Africa witness

People’s voice

Street life in Cape Town

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Tupak and a friend have been living on the streets of Bellville a surburb of Cape Town for several years(Photo Hassan Isilow/VOC)

Hassan Isilow
CAPETOWN- These two men seen here are among the thousands of homeless South Africans who live on the city streets. I found them along Blankenberg Street in Bellville at midnight this week. Theirs is another story of people left destitute, forced to live off the streets for years because they are unable to find work and have no relatives to take them in.
“Life is extremely tough. We pick left over’s from rubbish bins which we eat. At times, if we are lucky, well wishers give us clean food or money,” one of the men who identifies himself as Tupak, related. He said they use boxes as mattresses and plastic bags as their blankets. “It’s very cold at night, but we have no option. When it rains, we just sit on shop verandas until early hours of the morning.” Tupak said he thought the end of apartheid would improve the lives of poor South Africans, but very little has changed ever since.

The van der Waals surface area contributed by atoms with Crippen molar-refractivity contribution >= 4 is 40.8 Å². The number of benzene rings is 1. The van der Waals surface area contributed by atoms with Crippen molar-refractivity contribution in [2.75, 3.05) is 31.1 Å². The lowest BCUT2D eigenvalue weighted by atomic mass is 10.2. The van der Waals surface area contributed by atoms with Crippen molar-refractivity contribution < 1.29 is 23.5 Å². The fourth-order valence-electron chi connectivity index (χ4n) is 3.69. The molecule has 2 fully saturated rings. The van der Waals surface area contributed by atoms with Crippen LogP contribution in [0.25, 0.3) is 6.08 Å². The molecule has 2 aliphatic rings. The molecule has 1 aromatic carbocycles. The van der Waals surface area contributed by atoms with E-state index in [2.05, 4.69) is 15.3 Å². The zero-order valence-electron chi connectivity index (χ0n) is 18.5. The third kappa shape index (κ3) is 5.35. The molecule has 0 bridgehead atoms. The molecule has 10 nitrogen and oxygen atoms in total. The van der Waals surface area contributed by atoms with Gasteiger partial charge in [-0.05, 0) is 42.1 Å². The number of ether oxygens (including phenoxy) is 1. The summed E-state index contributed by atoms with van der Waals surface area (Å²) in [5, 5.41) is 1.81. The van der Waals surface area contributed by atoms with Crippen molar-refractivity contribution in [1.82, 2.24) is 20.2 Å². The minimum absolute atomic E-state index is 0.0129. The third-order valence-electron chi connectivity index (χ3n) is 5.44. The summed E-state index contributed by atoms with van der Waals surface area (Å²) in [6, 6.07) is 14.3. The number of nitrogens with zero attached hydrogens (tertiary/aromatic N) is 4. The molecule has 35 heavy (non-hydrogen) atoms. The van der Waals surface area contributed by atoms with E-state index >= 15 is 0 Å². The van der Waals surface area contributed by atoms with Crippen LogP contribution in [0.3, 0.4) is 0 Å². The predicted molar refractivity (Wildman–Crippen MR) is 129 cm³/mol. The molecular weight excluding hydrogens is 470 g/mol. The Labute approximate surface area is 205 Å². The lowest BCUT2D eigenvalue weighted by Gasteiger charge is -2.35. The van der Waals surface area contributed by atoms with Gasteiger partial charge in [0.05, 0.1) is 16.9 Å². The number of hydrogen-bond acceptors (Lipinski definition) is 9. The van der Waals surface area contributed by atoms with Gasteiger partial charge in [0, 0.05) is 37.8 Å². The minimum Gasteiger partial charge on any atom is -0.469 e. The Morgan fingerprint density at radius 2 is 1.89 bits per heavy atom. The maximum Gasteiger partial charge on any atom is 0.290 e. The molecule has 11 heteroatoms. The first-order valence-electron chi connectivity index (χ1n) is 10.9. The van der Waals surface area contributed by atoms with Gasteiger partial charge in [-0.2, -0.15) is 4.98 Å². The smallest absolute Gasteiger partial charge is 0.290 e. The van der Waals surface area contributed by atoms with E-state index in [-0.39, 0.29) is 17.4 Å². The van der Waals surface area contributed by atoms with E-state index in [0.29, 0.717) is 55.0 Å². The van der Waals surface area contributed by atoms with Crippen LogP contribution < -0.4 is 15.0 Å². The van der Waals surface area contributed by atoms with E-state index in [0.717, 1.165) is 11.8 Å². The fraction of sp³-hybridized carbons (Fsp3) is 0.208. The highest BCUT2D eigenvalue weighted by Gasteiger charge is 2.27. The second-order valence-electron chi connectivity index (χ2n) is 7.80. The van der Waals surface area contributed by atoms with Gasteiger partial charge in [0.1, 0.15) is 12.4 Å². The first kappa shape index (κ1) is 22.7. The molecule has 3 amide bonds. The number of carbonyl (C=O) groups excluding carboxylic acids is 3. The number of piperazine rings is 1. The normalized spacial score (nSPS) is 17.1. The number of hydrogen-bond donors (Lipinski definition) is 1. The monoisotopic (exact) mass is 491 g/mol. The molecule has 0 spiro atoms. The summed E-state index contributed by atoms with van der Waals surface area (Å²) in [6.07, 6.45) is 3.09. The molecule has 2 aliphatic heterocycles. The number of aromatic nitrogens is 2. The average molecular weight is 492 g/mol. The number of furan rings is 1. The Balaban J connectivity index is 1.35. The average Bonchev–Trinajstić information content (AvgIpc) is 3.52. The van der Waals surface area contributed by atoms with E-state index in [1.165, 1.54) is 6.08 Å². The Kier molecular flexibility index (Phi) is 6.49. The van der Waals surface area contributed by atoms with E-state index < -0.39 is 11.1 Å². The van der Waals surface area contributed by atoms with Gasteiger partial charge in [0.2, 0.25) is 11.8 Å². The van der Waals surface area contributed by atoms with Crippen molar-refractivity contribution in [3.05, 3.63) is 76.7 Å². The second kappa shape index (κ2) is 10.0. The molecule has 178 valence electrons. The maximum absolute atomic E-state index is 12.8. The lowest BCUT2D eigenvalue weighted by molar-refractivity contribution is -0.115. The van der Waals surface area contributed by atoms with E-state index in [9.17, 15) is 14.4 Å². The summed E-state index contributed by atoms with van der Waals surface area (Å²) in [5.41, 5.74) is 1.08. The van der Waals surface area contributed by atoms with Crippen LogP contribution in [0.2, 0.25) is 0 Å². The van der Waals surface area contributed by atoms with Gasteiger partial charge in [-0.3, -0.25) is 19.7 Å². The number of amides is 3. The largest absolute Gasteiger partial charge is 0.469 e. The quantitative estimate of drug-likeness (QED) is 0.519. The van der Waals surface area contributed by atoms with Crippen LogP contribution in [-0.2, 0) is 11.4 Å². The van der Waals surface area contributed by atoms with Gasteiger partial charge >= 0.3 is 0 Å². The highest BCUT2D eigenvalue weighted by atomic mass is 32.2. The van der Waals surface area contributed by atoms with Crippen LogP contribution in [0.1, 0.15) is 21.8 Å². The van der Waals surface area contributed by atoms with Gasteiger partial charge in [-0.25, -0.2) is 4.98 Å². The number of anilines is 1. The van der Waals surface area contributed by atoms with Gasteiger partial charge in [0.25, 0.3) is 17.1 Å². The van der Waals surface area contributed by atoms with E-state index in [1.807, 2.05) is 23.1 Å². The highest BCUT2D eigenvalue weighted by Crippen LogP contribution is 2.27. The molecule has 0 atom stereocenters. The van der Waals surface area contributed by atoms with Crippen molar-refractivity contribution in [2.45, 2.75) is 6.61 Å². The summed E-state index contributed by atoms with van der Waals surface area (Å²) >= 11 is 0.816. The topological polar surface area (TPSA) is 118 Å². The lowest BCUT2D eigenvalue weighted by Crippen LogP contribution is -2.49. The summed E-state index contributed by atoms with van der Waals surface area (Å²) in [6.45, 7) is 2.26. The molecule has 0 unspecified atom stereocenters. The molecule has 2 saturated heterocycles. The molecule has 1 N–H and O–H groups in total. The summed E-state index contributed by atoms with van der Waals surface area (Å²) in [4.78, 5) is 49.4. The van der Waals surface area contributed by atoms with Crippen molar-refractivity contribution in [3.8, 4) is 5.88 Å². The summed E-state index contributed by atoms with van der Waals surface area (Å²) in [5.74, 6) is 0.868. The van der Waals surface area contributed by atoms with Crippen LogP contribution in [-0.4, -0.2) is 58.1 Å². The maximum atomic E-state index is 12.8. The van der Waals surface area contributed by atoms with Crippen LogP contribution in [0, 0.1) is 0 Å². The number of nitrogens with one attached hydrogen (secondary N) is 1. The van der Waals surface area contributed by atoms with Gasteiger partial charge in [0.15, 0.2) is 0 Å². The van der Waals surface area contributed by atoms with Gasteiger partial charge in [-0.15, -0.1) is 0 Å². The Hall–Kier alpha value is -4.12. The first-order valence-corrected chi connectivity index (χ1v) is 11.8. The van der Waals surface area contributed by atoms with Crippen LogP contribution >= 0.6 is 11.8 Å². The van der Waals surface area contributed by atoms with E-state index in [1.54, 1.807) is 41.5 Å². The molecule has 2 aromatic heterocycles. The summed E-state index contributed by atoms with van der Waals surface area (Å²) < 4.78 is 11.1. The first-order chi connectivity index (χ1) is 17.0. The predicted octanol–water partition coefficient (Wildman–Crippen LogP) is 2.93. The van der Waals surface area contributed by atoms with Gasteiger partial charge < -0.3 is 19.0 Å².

“I thought things would get better with the independence of South Africa in 1994, but instead people are getting poorer. I expected to get an RDP house, but for 11 years I have waited in vain,” he lamented. To make matters worse on the streets, people assume that the homeless are mad or thieves who are a threat to anyone moving about at night. “We are on the streets because of poverty and unemployment. We are neither mad nor thieves,” he stressed.
However, with the approach of the holy month of Ramadan in two weeks, the men are optimistic that good Samaritans will provide them with enough food to eat and clothes to wear, as Muslim are known to be generous at this time. “I can’t wait for Ramadan, because during then Muslims offer us food, money, clothes and they are generally sympathetic towards the destitute and poor,” Tupak said.
In the interim, it is another cold night that the homeless will have to endure, exposed to the elements. There are currently several homeless people living on the streets of Bellville, with many more living under the bridge or seek shelter on shop verandas. This article was first published on


Written by africawitness

July 19, 2011 at 12:23 pm

Posted in Xenophobia

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